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What is a word sonnet? It is a new variation of the traditional form,
fourteen lines long, but with only one word set for each verse.
Concise and usually visual in effect, this miniature version can
contain one or more sentences, as the articulation requires.
The earliest word sonnet seems to have seen the light of print about
twenty years ago. In 1985, the American poet Brad Leithauser
introduced a monosyllabic ironic poem entitled "Post-Coitum
Tristesse" that was later included in a volume of his work and the
anthology of New Formalist poetry, Rebel Angels. One of its kind,
Leithauser's word sonnet perhaps set a precedent for others to follow.
In France, that same year, the poet René Nelli published a collection
entitled Sonnets Monosyllabiques. Following in the Italian sonnet
tradition, Nelli opened each poem with two quatrains, leading to two
three-line concluding stanzas. Each line comprised one monosyllabic
Then in the late 1990s, the Menard Press in London, England, promoted the
word sonnet in a literary contest judged by the Irish writer,
Augustus Young, who did much to spread word of its practice by his
support of the form and the example of his own writings.
Introduced at the time to Ottawa, the form flourished among student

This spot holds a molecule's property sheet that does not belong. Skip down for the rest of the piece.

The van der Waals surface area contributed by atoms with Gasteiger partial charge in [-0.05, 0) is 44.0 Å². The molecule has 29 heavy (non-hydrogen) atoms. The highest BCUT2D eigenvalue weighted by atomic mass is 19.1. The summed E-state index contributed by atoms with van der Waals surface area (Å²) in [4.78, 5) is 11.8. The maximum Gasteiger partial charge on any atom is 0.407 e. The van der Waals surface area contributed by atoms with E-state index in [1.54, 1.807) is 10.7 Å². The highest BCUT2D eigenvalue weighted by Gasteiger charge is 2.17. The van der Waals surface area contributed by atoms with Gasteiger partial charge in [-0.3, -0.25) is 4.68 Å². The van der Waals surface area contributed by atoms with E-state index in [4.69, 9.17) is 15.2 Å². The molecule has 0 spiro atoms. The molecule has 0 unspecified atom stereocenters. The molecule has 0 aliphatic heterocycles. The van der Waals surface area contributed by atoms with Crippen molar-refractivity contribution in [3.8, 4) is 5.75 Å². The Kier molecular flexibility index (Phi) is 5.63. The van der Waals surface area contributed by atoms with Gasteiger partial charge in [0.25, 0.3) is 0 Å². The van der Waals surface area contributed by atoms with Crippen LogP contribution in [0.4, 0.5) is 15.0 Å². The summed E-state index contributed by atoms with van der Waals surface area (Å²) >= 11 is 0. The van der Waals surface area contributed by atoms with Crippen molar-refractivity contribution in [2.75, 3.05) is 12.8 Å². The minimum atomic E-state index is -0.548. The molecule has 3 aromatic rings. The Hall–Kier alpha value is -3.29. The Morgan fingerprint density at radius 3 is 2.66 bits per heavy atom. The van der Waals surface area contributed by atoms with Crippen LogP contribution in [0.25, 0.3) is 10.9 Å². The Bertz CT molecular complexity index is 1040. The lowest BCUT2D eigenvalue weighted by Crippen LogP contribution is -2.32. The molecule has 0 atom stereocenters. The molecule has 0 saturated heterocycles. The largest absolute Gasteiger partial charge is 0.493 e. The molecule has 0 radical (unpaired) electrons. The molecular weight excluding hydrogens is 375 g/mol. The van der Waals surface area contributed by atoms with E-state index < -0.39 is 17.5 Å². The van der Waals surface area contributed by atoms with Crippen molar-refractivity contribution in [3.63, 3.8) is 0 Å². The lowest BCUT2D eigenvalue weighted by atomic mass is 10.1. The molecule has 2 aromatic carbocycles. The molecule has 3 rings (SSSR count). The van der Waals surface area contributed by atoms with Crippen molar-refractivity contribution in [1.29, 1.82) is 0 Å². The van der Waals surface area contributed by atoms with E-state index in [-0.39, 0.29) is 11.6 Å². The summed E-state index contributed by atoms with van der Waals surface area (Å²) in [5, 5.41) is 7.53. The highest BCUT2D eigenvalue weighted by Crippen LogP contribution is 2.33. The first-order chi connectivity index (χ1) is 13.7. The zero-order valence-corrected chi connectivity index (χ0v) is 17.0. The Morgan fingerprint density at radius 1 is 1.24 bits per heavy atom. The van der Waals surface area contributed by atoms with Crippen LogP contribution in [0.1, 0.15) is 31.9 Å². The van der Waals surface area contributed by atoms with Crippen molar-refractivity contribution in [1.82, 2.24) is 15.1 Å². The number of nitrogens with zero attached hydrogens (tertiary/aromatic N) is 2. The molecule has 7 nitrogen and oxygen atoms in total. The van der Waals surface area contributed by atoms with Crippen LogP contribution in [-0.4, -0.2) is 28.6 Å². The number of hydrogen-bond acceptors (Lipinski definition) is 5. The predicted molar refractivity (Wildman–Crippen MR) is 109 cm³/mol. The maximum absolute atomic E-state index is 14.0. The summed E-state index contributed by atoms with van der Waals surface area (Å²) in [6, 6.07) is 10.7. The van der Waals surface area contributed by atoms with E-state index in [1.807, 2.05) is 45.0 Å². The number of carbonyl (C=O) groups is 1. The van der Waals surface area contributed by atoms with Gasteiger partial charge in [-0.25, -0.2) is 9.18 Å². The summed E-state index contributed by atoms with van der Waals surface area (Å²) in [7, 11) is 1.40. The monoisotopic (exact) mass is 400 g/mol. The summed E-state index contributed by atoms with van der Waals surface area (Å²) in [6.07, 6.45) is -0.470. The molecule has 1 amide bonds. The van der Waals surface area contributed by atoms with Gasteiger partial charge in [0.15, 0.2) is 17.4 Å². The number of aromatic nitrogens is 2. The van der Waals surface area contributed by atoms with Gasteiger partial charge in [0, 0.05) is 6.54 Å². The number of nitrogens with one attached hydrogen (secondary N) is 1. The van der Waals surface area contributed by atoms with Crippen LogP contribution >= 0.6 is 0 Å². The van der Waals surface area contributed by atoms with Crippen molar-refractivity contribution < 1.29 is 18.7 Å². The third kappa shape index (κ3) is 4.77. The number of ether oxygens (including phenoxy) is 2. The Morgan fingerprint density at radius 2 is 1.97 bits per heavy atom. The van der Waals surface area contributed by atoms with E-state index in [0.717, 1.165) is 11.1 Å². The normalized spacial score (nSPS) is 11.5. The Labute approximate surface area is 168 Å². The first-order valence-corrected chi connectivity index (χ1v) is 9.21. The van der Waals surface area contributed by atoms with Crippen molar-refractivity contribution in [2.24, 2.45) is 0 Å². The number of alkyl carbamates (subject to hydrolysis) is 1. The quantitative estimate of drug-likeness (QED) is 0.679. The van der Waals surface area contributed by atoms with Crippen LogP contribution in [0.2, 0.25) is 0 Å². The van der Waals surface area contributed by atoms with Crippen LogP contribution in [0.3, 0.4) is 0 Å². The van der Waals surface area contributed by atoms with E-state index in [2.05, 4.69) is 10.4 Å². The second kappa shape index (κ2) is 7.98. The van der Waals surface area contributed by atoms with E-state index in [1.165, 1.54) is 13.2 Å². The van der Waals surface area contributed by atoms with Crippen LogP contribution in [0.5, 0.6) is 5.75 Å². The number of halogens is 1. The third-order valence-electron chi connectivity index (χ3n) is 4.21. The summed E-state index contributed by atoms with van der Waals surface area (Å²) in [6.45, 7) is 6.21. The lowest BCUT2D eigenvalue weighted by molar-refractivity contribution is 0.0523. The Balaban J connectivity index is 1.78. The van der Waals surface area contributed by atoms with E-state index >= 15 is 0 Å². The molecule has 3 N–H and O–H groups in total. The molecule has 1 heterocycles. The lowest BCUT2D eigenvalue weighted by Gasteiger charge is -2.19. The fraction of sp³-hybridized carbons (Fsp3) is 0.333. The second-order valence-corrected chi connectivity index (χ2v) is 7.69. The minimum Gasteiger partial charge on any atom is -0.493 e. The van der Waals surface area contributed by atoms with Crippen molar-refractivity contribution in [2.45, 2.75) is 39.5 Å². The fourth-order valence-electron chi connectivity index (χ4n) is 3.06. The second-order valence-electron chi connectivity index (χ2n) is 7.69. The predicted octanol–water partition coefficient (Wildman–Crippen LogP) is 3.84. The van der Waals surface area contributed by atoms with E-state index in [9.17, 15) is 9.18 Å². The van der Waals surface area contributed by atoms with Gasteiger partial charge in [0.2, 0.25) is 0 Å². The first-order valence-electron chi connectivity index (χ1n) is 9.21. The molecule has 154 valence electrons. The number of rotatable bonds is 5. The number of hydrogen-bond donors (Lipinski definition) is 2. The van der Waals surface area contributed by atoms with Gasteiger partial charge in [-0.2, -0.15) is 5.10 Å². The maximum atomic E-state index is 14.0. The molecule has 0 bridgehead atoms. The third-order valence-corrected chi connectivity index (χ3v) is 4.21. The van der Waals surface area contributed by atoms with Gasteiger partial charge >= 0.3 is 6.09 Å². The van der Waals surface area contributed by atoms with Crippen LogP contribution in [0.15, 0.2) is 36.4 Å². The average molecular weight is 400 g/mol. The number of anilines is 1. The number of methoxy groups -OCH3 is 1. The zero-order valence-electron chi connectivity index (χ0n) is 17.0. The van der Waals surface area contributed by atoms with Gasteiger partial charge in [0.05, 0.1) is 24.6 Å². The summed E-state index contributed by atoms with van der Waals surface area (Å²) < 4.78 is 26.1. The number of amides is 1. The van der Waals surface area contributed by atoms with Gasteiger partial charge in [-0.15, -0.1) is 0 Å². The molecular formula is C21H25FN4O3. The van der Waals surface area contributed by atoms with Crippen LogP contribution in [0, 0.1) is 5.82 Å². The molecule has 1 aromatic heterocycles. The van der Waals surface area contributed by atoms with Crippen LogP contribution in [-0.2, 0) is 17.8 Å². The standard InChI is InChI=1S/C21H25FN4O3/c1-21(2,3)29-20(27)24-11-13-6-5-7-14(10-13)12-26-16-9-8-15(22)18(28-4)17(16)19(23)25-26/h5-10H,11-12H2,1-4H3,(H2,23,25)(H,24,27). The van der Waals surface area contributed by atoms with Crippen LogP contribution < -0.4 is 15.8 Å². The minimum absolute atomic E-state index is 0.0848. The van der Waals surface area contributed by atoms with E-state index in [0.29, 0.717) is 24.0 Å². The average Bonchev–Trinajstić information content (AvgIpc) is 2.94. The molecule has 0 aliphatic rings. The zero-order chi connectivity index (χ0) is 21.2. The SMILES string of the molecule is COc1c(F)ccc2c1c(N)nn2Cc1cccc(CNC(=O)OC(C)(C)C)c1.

and alumni writers of the English Department of the University of
Ottawa. Within the year, the word sonnet became part of the ongoing
practice of a few dozen poets. Ottawa as a centre for haiku
composition now became the most active hub for the word sonnet.
With five years of writing on the record, it is timely that we
offer a preliminary selection from the hundreds of word sonnets
recited at readings and published in journals and e-zines. Each of
the writers featured in this selection has helped to initiate new
variations in the composition of word sonnets. From the fetching
visual selection by Kanata writer Glenn Kletke whose fourteen words
dart like a zig-zagged row of children in "Kindergarten," to
Frank Cormier's productions of what may be termed "triple" and
"quintuple" word sonnets, each work has helped to evolve the poetic
practice and set fresh stylistic departures.
A few poets comment on the innovative form by using the word sonnet
itself as the medium for reflection. Susan Robertson's "Foreplay,"
in particular, is eye-catching and tongue in cheek:
Why has Ottawa offered so fertile a ground for the word sonnet? Is
the writing a subtle revolt against the garrulity and bureaucratic
discourse that flourish like dandelions in the national capital? A
need for succinct utterance in a time of public and electronic
surfeit of words?
Whatever the reasons, the word sonnets in this selection testify to
the inventive attraction of the form and its concise resonance. We
hope readers will return to these poems again and again, engaging the
compact feature of the word sonnet and its felicities of expression.